Jury still out on NHS independence

Anna Dixon

The King's Fund Deputy Policy Director Anna Dixon welcomes the debate around creating an independent NHS and reducing political interference in the day-to-day running of the health service, but says an effective case still has to be made for full arm's-length governance.

Publication:  Insight
Reference:  The King's Fund bi-monthly update, October 2006

The question of NHS independence is once again being raised as demands for less political interference in the day-to-day running of the health service gather pace.

In case you missed it, this was the 'big health idea' of the political party conference season. The three main political parties seemed to have caught the bug – with politicians of all persuasions calling for a shift in power away from the Department of Health and government ministers.

Chancellor Gordon Brown floated the idea of giving greater independence to the NHS – similar to the Bank of England’s monetary policy committee. Health Minister Andy Burnham called for a BBC-style charter for the NHS.

Although details from the Chancellor were vague, Mr Burnham was slightly more prescriptive and suggested the idea of an NHS constitution that would be renewed every 10 years, mimicking the BBC charter process.

The Conservatives joined the party and reasserted their interest in the idea. Speaking at the King's Fund earlier this month, their leader David Cameron announced his party's intention to introduce an NHS Independence Bill in the new year that would stop the NHS being treated like a 'political football'.

Shadow Health Secretary Andrew Lansley set out the three main elements of the Bill. First, it would create an independent NHS board responsible for the allocation of resources and the commissioning of services. Second, there would be an economic regulator, modelled on Monitor, and a quality regulator, modelled on the Healthcare Commission, to regulate the providers of health care. Finally, a consumer health watchdog would be established with power to intervene through the regulator to ensure that patients get the services they need.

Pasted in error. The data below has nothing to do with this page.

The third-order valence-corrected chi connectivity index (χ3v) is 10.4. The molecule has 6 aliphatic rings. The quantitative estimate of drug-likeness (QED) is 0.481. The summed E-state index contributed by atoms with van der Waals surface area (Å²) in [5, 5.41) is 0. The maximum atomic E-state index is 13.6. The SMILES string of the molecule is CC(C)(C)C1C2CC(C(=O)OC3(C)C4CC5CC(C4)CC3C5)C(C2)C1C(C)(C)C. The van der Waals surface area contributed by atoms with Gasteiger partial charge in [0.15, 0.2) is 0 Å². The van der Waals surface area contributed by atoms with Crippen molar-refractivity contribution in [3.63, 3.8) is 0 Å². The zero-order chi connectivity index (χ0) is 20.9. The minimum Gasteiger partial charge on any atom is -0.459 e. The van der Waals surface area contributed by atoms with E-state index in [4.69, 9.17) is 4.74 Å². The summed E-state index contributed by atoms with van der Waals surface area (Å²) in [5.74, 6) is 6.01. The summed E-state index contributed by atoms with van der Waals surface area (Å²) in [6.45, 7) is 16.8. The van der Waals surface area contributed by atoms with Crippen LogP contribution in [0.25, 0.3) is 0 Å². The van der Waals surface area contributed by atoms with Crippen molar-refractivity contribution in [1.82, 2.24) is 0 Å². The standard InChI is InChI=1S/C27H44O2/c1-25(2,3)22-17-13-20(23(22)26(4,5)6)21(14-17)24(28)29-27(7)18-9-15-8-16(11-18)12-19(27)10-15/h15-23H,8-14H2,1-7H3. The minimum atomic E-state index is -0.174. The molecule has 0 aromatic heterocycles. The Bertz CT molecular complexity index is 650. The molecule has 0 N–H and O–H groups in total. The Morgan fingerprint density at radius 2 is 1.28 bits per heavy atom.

The Liberal Democrats also nailed their colours to the mast by backing more independence for the NHS.

Given the political interest in the issue, the prospect of greater independence may not be too distant a reality. Yet, the idea of an independent NHS board is not a new one. Since the inception of the NHS, central management of providers has waxed and waned.

Radical changes to the NHS mean it's hard to see what management functions are left to hand over to an independent NHS board. The NHS is increasingly characterised by devolved management of local services. The day-to-day running of health services is being put in the hands of local managers and boards as more NHS trusts achieve foundation trust status. Regulation of providers is carried out by semi-autonomous organisations, such as the Healthcare Commission, Monitor and NICE, responsible for ensuring quality, financial viability and cost-effectiveness of services.

However, further debate is needed to clarify the respective roles of regulators, the Department of Health and parliament in taking decisions about funding, setting standards and defining the strategic objectives for health and health care. We need a debate on how to ensure that the actions of a devolved and diverse health system meet clear policy objectives that have public support. This is likely to involve more than a 'simple' structural change at the centre.

Of course, there is something attractive both to politicians and to professionals about separating the making of policy from the running of daily business. But politicians will always look to meddle in the health service – after all we're talking about a £100-billion business funded by taxpayers. Patients and the public rightly demand political accountability from their elected representatives. Perhaps we shouldn't be talking about taking politics out of the NHS, but rather about putting the right kind of politics in place.

The Department of Health, regulators and parliament all have a legitimate role to play. Going forward it will be important for politicians to be clear about what those roles are and to ensure that decisions are made openly.

The NHS is much more complex than either the Bank of England or the BBC. An effective case still has to be made as to whether full arm's-length governance will guarantee a better health service.